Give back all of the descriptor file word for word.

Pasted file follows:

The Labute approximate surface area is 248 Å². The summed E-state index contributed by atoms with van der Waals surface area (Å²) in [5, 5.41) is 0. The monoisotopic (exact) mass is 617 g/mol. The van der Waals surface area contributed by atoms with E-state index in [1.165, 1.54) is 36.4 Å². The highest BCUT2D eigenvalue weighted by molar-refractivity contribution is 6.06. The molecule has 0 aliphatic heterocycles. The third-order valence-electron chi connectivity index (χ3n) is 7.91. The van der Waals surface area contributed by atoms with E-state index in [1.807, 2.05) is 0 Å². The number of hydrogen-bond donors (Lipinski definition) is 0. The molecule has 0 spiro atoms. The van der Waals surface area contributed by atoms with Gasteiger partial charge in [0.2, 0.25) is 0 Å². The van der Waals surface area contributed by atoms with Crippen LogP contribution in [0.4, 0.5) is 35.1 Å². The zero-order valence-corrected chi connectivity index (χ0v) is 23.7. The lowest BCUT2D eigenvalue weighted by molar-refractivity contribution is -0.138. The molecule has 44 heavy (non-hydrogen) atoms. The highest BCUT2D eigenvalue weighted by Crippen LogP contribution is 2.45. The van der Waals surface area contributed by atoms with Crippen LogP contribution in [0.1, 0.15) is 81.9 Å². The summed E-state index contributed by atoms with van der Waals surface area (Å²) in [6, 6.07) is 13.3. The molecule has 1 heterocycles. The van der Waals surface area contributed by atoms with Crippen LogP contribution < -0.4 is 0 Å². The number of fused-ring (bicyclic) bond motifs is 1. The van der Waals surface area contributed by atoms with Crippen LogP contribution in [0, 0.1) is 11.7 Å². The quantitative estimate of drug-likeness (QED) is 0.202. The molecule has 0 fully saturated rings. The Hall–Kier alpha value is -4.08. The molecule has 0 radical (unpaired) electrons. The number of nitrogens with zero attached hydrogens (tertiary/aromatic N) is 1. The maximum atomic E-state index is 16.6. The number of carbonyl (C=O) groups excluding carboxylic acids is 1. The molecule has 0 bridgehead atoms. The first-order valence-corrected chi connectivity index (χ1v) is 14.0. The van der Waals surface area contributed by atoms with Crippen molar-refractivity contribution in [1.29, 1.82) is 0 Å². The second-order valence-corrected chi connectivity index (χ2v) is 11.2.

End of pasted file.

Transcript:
The Labute approximate surface area is 248 Å². The summed E-state index contributed by atoms with van der Waals surface area (Å²) in [5, 5.41) is 0. The monoisotopic (exact) mass is 617 g/mol. The van der Waals surface area contributed by atoms with E-state index in [1.165, 1.54) is 36.4 Å². The highest BCUT2D eigenvalue weighted by molar-refractivity contribution is 6.06. The molecule has 0 aliphatic heterocycles. The third-order valence-electron chi connectivity index (χ3n) is 7.91. The van der Waals surface area contributed by atoms with E-state index in [1.807, 2.05) is 0 Å². The number of hydrogen-bond donors (Lipinski definition) is 0. The molecule has 0 spiro atoms. The van der Waals surface area contributed by atoms with Gasteiger partial charge in [0.2, 0.25) is 0 Å². The van der Waals surface area contributed by atoms with Crippen LogP contribution in [0.4, 0.5) is 35.1 Å². The zero-order valence-corrected chi connectivity index (χ0v) is 23.7. The lowest BCUT2D eigenvalue weighted by molar-refractivity contribution is -0.138. The molecule has 44 heavy (non-hydrogen) atoms. The highest BCUT2D eigenvalue weighted by Crippen LogP contribution is 2.45. The van der Waals surface area contributed by atoms with Crippen LogP contribution in [0.1, 0.15) is 81.9 Å². The summed E-state index contributed by atoms with van der Waals surface area (Å²) in [6, 6.07) is 13.3. The molecule has 1 heterocycles. The van der Waals surface area contributed by atoms with Crippen LogP contribution < -0.4 is 0 Å². The number of fused-ring (bicyclic) bond motifs is 1. The van der Waals surface area contributed by atoms with Crippen LogP contribution in [0, 0.1) is 11.7 Å². The quantitative estimate of drug-likeness (QED) is 0.202. The molecule has 0 fully saturated rings. The Hall–Kier alpha value is -4.08. The molecule has 0 radical (unpaired) electrons. The number of nitrogens with zero attached hydrogens (tertiary/aromatic N) is 1. The maximum atomic E-state index is 16.6. The number of carbonyl (C=O) groups excluding carboxylic acids is 1. The molecule has 0 bridgehead atoms. The first-order valence-corrected chi connectivity index (χ1v) is 14.0. The van der Waals surface area contributed by atoms with Crippen molar-refractivity contribution in [1.29, 1.82) is 0 Å². The second-order valence-corrected chi connectivity index (χ2v) is 11.2.